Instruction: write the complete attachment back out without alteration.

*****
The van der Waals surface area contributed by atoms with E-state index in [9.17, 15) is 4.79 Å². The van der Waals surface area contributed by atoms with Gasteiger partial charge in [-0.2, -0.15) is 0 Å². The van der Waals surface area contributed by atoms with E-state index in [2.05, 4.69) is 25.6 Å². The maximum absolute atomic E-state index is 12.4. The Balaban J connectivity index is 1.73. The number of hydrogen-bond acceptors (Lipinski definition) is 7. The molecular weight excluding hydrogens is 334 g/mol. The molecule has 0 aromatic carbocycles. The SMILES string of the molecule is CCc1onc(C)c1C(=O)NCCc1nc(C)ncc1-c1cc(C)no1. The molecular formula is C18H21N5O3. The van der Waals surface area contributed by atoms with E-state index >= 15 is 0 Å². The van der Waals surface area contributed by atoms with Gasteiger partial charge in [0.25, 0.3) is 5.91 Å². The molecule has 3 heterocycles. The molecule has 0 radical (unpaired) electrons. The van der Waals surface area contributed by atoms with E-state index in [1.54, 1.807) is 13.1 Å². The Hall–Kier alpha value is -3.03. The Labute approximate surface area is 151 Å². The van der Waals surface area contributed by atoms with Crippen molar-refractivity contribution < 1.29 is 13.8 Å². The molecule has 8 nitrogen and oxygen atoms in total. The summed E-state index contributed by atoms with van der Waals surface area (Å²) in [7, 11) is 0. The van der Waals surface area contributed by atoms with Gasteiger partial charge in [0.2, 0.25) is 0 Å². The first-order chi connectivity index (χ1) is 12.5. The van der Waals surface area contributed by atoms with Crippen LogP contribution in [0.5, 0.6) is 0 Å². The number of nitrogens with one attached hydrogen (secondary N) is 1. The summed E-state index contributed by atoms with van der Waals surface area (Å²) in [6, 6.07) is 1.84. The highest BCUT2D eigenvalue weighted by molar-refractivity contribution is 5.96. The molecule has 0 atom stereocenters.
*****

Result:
The van der Waals surface area contributed by atoms with E-state index in [9.17, 15) is 4.79 Å². The van der Waals surface area contributed by atoms with Gasteiger partial charge in [-0.2, -0.15) is 0 Å². The van der Waals surface area contributed by atoms with E-state index in [2.05, 4.69) is 25.6 Å². The maximum absolute atomic E-state index is 12.4. The Balaban J connectivity index is 1.73. The number of hydrogen-bond acceptors (Lipinski definition) is 7. The molecular weight excluding hydrogens is 334 g/mol. The molecule has 0 aromatic carbocycles. The SMILES string of the molecule is CCc1onc(C)c1C(=O)NCCc1nc(C)ncc1-c1cc(C)no1. The molecular formula is C18H21N5O3. The van der Waals surface area contributed by atoms with E-state index >= 15 is 0 Å². The van der Waals surface area contributed by atoms with Gasteiger partial charge in [0.25, 0.3) is 5.91 Å². The molecule has 3 heterocycles. The molecule has 0 radical (unpaired) electrons. The van der Waals surface area contributed by atoms with E-state index in [1.54, 1.807) is 13.1 Å². The Hall–Kier alpha value is -3.03. The Labute approximate surface area is 151 Å². The van der Waals surface area contributed by atoms with Crippen molar-refractivity contribution < 1.29 is 13.8 Å². The molecule has 8 nitrogen and oxygen atoms in total. The summed E-state index contributed by atoms with van der Waals surface area (Å²) in [7, 11) is 0. The van der Waals surface area contributed by atoms with Gasteiger partial charge in [0.2, 0.25) is 0 Å². The first-order chi connectivity index (χ1) is 12.5. The van der Waals surface area contributed by atoms with Crippen LogP contribution in [0.5, 0.6) is 0 Å². The number of nitrogens with one attached hydrogen (secondary N) is 1. The summed E-state index contributed by atoms with van der Waals surface area (Å²) in [6, 6.07) is 1.84. The highest BCUT2D eigenvalue weighted by molar-refractivity contribution is 5.96. The molecule has 0 atom stereocenters.